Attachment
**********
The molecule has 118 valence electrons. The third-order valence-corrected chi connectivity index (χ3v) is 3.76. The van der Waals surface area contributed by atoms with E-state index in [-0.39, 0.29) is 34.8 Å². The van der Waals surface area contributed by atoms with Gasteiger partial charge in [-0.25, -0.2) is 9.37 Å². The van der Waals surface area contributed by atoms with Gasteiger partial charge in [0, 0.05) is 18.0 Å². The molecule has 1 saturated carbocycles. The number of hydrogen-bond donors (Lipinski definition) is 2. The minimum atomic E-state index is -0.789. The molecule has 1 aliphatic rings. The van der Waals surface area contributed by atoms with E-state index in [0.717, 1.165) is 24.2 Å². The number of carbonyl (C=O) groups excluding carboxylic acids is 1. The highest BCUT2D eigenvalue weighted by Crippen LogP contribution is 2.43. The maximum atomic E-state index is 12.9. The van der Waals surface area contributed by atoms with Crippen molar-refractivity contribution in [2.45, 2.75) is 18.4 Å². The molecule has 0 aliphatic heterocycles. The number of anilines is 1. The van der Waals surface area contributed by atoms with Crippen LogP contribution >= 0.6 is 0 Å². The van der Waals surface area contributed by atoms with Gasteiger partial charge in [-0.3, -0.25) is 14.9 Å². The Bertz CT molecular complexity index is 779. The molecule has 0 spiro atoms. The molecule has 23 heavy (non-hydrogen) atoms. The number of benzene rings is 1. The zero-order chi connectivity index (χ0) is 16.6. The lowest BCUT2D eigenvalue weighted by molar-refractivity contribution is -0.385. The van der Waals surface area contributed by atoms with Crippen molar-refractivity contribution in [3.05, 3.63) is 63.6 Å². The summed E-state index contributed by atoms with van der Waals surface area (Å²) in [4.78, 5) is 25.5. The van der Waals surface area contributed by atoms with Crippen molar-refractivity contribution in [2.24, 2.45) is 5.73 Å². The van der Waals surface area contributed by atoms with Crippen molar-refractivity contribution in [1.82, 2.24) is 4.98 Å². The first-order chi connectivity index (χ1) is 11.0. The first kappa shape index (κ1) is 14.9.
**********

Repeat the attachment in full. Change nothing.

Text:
The molecule has 118 valence electrons. The third-order valence-corrected chi connectivity index (χ3v) is 3.76. The van der Waals surface area contributed by atoms with E-state index in [-0.39, 0.29) is 34.8 Å². The van der Waals surface area contributed by atoms with Gasteiger partial charge in [-0.25, -0.2) is 9.37 Å². The van der Waals surface area contributed by atoms with Gasteiger partial charge in [0, 0.05) is 18.0 Å². The molecule has 1 saturated carbocycles. The number of hydrogen-bond donors (Lipinski definition) is 2. The minimum atomic E-state index is -0.789. The molecule has 1 aliphatic rings. The van der Waals surface area contributed by atoms with E-state index in [0.717, 1.165) is 24.2 Å². The number of carbonyl (C=O) groups excluding carboxylic acids is 1. The highest BCUT2D eigenvalue weighted by Crippen LogP contribution is 2.43. The maximum atomic E-state index is 12.9. The van der Waals surface area contributed by atoms with Crippen molar-refractivity contribution in [2.45, 2.75) is 18.4 Å². The molecule has 0 aliphatic heterocycles. The number of anilines is 1. The van der Waals surface area contributed by atoms with Crippen LogP contribution >= 0.6 is 0 Å². The van der Waals surface area contributed by atoms with Gasteiger partial charge in [-0.3, -0.25) is 14.9 Å². The Bertz CT molecular complexity index is 779. The molecule has 0 spiro atoms. The molecule has 23 heavy (non-hydrogen) atoms. The number of benzene rings is 1. The zero-order chi connectivity index (χ0) is 16.6. The lowest BCUT2D eigenvalue weighted by molar-refractivity contribution is -0.385. The van der Waals surface area contributed by atoms with Crippen molar-refractivity contribution in [3.05, 3.63) is 63.6 Å². The summed E-state index contributed by atoms with van der Waals surface area (Å²) in [4.78, 5) is 25.5. The van der Waals surface area contributed by atoms with Crippen molar-refractivity contribution in [2.24, 2.45) is 5.73 Å². The van der Waals surface area contributed by atoms with Crippen molar-refractivity contribution in [1.82, 2.24) is 4.98 Å². The first-order chi connectivity index (χ1) is 11.0. The first kappa shape index (κ1) is 14.9.